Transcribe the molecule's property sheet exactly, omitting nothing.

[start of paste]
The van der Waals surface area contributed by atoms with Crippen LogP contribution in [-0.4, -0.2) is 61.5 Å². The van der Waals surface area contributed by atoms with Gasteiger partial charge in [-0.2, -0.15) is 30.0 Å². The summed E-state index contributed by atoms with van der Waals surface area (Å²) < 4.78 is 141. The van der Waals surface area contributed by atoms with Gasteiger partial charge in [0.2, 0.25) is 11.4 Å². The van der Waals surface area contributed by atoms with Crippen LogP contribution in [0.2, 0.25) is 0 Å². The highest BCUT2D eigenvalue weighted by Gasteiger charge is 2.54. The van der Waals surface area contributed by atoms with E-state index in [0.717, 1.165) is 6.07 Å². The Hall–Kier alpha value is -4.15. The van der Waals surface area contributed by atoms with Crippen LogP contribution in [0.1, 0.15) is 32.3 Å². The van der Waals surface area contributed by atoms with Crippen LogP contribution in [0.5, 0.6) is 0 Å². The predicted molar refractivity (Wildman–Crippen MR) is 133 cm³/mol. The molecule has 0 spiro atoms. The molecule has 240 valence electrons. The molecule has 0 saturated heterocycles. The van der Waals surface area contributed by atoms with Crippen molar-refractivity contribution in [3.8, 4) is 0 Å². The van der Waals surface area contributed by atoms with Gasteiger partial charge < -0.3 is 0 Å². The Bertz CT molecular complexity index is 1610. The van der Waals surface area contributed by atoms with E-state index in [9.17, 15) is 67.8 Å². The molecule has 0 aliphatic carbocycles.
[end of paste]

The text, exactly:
The van der Waals surface area contributed by atoms with Crippen LogP contribution in [-0.4, -0.2) is 61.5 Å². The van der Waals surface area contributed by atoms with Gasteiger partial charge in [-0.2, -0.15) is 30.0 Å². The summed E-state index contributed by atoms with van der Waals surface area (Å²) < 4.78 is 141. The van der Waals surface area contributed by atoms with Gasteiger partial charge in [0.2, 0.25) is 11.4 Å². The van der Waals surface area contributed by atoms with Crippen LogP contribution in [0.2, 0.25) is 0 Å². The highest BCUT2D eigenvalue weighted by Gasteiger charge is 2.54. The van der Waals surface area contributed by atoms with E-state index in [0.717, 1.165) is 6.07 Å². The Hall–Kier alpha value is -4.15. The van der Waals surface area contributed by atoms with Crippen LogP contribution in [0.1, 0.15) is 32.3 Å². The van der Waals surface area contributed by atoms with Crippen LogP contribution in [0.5, 0.6) is 0 Å². The predicted molar refractivity (Wildman–Crippen MR) is 133 cm³/mol. The molecule has 0 spiro atoms. The molecule has 240 valence electrons. The molecule has 0 saturated heterocycles. The van der Waals surface area contributed by atoms with Crippen molar-refractivity contribution in [3.8, 4) is 0 Å². The van der Waals surface area contributed by atoms with Gasteiger partial charge < -0.3 is 0 Å². The Bertz CT molecular complexity index is 1610. The van der Waals surface area contributed by atoms with E-state index in [9.17, 15) is 67.8 Å². The molecule has 0 aliphatic carbocycles.